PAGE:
28 July 2007. Saturday of the 16th Week in Ordinary Time
Matthew 13, 24-30 The Weeds and the Wheat
There is a weed in the Palestinian field called the tare or the bearded darnel (lolium temulentum) which is an annual plant that occurs as a hated weed in grain fields and moist farm fields. The stalk is stiff, round, and hollow to grows to around 1-3 feet tall. It has linear flat leaves that are rolled up when young. Long, stiff bristles point upward from the flowers that have spikelets. The seed is small, yellow-brown to orange-brown. If you look at this description, it sounded like the description of wheat. It is because when the bearded darnel grows with the wheat, it is undistinguishable. Only when both mature that both the darnel and the wheat can be distinguished. By then, the roots of the darnel will be so entwined with the roots of the wheat that to pluck out one means to pluck out the other. Thus, it is made to grow together. It is also good to know that another name for the bearded darnel is “cheat weed.”
At harvest time, the wheat and the weed have to be separated. When large quantities of darnel seeds are ingested, they are poisonous; though doctors sometimes used them to treat dizziness, insomnia, blood congestion, skin problems (herpes, scurf and sores) and stomach problems. So, these seeds have to be separated by hand. In Palestine, the task of separation has been given to women who placed them on flat surfaces or baskets like the Philippine bilao used to separate small stones from rice grains.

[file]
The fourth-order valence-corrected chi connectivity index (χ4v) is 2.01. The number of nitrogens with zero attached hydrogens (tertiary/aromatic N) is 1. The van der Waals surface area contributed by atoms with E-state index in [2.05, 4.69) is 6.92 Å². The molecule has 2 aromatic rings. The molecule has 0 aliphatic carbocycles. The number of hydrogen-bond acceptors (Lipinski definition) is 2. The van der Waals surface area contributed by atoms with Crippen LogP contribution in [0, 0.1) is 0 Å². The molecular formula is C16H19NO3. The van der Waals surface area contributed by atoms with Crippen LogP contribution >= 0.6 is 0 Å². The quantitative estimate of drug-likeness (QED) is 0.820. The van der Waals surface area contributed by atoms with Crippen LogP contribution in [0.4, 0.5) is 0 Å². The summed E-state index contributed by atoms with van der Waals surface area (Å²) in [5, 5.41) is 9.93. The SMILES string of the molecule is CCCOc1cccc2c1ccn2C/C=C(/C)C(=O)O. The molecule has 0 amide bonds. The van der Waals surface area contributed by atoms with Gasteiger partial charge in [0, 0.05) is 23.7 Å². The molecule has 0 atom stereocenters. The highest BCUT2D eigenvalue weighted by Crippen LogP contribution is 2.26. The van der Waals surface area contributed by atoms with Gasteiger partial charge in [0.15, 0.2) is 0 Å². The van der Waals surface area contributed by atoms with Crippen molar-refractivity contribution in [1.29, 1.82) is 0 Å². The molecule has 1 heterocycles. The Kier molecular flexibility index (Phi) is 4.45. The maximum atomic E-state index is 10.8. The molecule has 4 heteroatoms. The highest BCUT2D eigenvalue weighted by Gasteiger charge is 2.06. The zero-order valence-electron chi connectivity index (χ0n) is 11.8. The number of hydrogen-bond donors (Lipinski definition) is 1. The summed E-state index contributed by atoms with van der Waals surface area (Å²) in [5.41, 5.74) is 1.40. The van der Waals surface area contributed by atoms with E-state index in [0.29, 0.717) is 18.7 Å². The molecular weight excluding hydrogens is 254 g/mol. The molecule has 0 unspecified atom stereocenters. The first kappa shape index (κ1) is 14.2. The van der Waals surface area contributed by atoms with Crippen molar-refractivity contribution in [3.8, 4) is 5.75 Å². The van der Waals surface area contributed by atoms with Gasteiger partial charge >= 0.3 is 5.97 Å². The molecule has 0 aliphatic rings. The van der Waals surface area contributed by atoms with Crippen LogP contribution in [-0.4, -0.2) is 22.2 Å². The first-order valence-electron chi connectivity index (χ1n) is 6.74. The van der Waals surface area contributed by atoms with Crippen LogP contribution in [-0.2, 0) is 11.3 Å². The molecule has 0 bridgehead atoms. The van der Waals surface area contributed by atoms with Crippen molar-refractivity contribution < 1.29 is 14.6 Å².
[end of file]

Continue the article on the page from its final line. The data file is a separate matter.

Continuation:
There are things we learn from the Gospel. First, we know that good and bad elements influence or act upon our lives. We experience that there is something or someone who waits to destroy the goodness that we are. Each time we would like to be good, something comes along that devastates it like a growing anger, deep resentment, or an uncontrolled jealousy. Sometimes, it is in our manner of doing things or saying things. Because of these ‘bad’ elements in our lives, our resolution to be good is easily nipped at the bud.
Second, as the bearded darnel is allowed to grow with the wheat, so too with life. There are things that just grow and stay as we grow older. There are parts of ourselves that live double lives: we may be an amiable person to one and vicious to another — or both: we may look amiable to a person, but our hearts stab the person to death.
Here we see the importance of the Consciousness Examen and Discernment of Spirits of St. Ignatius of Loyola. To separate the darnel seeds and the wheat is a laborious task. Difficult but possible. It means that we may be able to distinguish them after long times of prayer and self-awareness.
*weed in the Bellarmine field of the Ateneo de Manila University.